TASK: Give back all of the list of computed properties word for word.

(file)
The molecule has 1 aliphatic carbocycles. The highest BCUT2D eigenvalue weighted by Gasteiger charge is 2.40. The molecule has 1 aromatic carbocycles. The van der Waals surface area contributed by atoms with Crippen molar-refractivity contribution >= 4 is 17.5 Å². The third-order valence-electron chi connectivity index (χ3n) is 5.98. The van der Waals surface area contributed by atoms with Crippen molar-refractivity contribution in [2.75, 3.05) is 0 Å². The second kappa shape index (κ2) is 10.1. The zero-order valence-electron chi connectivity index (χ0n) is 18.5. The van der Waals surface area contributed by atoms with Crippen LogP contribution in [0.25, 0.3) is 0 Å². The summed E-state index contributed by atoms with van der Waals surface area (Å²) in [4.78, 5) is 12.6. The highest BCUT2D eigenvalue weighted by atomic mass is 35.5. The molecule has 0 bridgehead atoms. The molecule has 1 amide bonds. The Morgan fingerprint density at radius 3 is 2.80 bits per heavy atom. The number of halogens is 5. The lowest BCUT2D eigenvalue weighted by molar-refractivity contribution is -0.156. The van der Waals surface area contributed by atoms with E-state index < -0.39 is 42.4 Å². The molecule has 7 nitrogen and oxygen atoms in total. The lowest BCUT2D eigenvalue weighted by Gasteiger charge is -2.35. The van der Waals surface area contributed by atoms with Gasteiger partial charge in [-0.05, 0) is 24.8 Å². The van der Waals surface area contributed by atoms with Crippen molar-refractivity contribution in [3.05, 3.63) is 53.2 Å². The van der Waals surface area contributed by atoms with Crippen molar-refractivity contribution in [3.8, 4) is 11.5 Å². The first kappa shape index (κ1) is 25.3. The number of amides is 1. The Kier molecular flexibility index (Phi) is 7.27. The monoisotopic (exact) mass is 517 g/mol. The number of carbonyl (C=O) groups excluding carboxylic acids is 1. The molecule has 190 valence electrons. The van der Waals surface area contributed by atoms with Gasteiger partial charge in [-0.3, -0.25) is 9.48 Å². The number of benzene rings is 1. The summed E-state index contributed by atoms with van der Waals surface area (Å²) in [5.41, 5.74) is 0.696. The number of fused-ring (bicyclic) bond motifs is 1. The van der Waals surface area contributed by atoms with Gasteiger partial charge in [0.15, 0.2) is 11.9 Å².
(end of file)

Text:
The molecule has 1 aliphatic carbocycles. The highest BCUT2D eigenvalue weighted by Gasteiger charge is 2.40. The molecule has 1 aromatic carbocycles. The van der Waals surface area contributed by atoms with Crippen molar-refractivity contribution >= 4 is 17.5 Å². The third-order valence-electron chi connectivity index (χ3n) is 5.98. The van der Waals surface area contributed by atoms with Crippen molar-refractivity contribution in [2.75, 3.05) is 0 Å². The second kappa shape index (κ2) is 10.1. The zero-order valence-electron chi connectivity index (χ0n) is 18.5. The van der Waals surface area contributed by atoms with Crippen LogP contribution in [0.25, 0.3) is 0 Å². The summed E-state index contributed by atoms with van der Waals surface area (Å²) in [4.78, 5) is 12.6. The highest BCUT2D eigenvalue weighted by atomic mass is 35.5. The molecule has 0 bridgehead atoms. The molecule has 1 amide bonds. The Morgan fingerprint density at radius 3 is 2.80 bits per heavy atom. The number of halogens is 5. The lowest BCUT2D eigenvalue weighted by molar-refractivity contribution is -0.156. The van der Waals surface area contributed by atoms with E-state index < -0.39 is 42.4 Å². The molecule has 7 nitrogen and oxygen atoms in total. The lowest BCUT2D eigenvalue weighted by Gasteiger charge is -2.35. The van der Waals surface area contributed by atoms with Gasteiger partial charge in [-0.05, 0) is 24.8 Å². The van der Waals surface area contributed by atoms with Crippen molar-refractivity contribution in [3.05, 3.63) is 53.2 Å². The van der Waals surface area contributed by atoms with Crippen molar-refractivity contribution in [3.8, 4) is 11.5 Å². The first kappa shape index (κ1) is 25.3. The number of amides is 1. The Kier molecular flexibility index (Phi) is 7.27. The monoisotopic (exact) mass is 517 g/mol. The number of carbonyl (C=O) groups excluding carboxylic acids is 1. The molecule has 190 valence electrons. The van der Waals surface area contributed by atoms with Gasteiger partial charge in [-0.3, -0.25) is 9.48 Å². The number of benzene rings is 1. The summed E-state index contributed by atoms with van der Waals surface area (Å²) in [5.41, 5.74) is 0.696. The number of fused-ring (bicyclic) bond motifs is 1. The van der Waals surface area contributed by atoms with Gasteiger partial charge in [0.15, 0.2) is 11.9 Å².